People love to talk about balance, and it really is a great thing in principle.
In today’s fitness world, the concept of “balance” is often promoted as the holy grail of a healthy lifestyle. We’re told that we need to balance our workouts, our diets, our time with family, our workload, and our sleep to achieve optimal health and fitness.
But balance can be really hard to maintain, and this scramble to keep things balanced can sometimes become a greater source of stress than it is a source of well-being.
Sure, there are some personalities who are naturally drawn to a more balanced approach, and can easily keep 5 or 6 plates spinning perfectly at a time. But on the other hand, there are a lot of people whose personalities make balance almost impossible to maintain (and if they’re being completely honest, probably wouldn’t enjoy a fully balanced approach anyway).
Dr Tim Sharp is a psychologist and the director of the Happiness Institute in Sydney Australia, and he says balance is “not necessarily consistent with living a great life.” In a world where balance has become a buzz word, we love this. It takes the pressure off needing to be the perfect mum, the perfect dad, the perfect employee, the perfect boss, the perfect business owner, the perfect meditator, the perfect exerciser, the perfect healthy eater, and whichever other roles we are trying to harmonise in our lives.
We can be people who follow our passions, who dedicate time to the things that need it, and who get consumed by the things we love and enjoy.
But how does this apply to training? And in particular, in this article we want to address rest, nutrition, and stress management: three principles that are usually synonymous with “balance”. If we continue to train at our max capacity every single day, we’ll burn out or get injured before we get a chance to. If we eat all the foods we enjoy, we probably won’t reach our strength or body composition goals; and on the other hand, if we follow an insanely strict diet, at some point it’ll become unsustainable and we’ll crash and rebound.
For people who struggle with the idea of balance around training, these outcomes are probably quite familiar. If you’re one of these people, it might feel like you’re faced with two terrible options: live life half-heartedly, or constantly work at the brink of burnout.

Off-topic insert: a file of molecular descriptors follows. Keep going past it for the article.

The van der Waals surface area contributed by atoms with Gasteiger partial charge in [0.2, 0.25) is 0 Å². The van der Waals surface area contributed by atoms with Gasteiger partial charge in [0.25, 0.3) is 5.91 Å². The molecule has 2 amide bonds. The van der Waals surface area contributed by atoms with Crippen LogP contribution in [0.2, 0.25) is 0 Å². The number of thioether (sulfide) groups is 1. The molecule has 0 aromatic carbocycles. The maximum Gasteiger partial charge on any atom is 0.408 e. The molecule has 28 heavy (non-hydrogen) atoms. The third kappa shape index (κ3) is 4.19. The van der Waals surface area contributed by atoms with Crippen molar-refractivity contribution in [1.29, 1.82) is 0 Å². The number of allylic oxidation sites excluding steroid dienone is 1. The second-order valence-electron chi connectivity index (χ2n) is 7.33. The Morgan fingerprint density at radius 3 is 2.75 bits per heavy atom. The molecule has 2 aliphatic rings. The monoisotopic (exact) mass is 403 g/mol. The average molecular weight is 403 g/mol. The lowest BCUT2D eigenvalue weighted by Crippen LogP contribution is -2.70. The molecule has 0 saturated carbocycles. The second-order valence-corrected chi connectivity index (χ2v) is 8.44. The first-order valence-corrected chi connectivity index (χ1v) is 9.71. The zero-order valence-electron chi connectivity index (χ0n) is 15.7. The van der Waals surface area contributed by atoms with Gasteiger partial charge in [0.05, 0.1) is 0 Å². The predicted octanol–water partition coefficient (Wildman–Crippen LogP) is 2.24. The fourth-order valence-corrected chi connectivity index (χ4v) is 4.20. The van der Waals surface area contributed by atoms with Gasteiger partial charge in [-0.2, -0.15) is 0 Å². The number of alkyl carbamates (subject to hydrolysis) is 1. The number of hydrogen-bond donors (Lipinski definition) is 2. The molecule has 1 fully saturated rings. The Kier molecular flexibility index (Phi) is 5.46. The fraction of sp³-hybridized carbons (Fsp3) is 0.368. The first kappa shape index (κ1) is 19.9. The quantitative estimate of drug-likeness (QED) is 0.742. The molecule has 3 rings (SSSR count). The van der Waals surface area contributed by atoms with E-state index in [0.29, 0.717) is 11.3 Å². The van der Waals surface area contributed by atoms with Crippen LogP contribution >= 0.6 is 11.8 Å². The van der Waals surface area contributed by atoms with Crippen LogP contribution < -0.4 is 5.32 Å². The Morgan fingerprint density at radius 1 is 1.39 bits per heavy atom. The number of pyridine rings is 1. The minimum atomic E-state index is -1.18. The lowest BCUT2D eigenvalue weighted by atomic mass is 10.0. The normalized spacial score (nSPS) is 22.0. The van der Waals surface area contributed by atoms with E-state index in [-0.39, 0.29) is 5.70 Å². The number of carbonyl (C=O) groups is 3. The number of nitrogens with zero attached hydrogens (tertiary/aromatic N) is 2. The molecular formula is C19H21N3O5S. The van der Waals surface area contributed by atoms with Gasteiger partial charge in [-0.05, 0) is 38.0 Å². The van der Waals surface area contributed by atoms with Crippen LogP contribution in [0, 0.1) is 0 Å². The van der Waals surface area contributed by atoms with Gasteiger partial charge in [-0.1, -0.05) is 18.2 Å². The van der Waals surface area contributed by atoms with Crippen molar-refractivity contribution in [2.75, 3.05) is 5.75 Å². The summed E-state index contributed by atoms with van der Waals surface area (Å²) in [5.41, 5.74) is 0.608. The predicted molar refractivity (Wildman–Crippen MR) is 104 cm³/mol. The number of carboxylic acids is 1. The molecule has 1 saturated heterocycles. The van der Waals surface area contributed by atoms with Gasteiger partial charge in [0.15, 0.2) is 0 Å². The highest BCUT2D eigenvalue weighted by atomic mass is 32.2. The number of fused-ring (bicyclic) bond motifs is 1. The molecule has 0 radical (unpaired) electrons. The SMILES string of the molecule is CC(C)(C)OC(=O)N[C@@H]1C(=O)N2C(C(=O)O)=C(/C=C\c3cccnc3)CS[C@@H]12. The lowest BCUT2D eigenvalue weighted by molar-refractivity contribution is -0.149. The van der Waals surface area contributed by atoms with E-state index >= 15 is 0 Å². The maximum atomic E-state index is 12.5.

But actually, here’s a different approach. One that might suit those who struggle with the traditional ideas around “balance”, and are sick of trying to fit the different parts of their lives into a carefully partitioned wedge of a pie chart.
Instead of a set of judicial scales or pie charts, think about contrast. Light and dark.
Yes, you want to train hard. But you also want to rest hard.
And yes, there will be times when you approach your meals from a very practical fuelling standpoint, but there are also times when you can lower the pressure and thoroughly enjoy the food you eat.
And yes you can work hard in your job, and lean into the pressures and responsibilities that come with that. But also, make sure you give yourself times when you regularly immerse yourself in moments of zero responsibility and pressure.
Moments where your foot is to the floor with the accelerator, balanced out with times when you allow yourself to idle along or stop the vehicle altogether.
You might be thinking, this sounds a lot like balance. And it kind of is. But the beauty of this approach is how it takes the focus off the pressure of being perfect, doing everything in moderation all the time, and feeling guilty when you have to dedicate more time and focus in certain areas of your life. It allows you to pursue your passions without letting them burn you out.
And now, let’s relate this principle back to the topics of nutrition, rest, and stress.
To apply this approach to these areas, here are some questions you can ask yourself.
What are some of your primary goals at the moment? Which one is high priority, and which ones can wait?
In what ways will you have to go hard to achieve these goals? How can you create the frameworks in your life to make some “foot to the floor” moments possible? And where can you add in some moments of contrast to maintain momentum and keep you sane?
How much rest will you need in order to be able to push yourself and apply yourself to achieve this goal? What can you do to make sure you actually get this rest?
What are some other areas of your life where you can “turn down the throttle”, put things on hold, or “work at maintenance” to allow you to apply yourself fully to your current goal? This is really important for managing stress and recovery.
If the traditional approach to “balance” works for you, then go for your life. But if you’re not one of those people, try the contrast approach instead.
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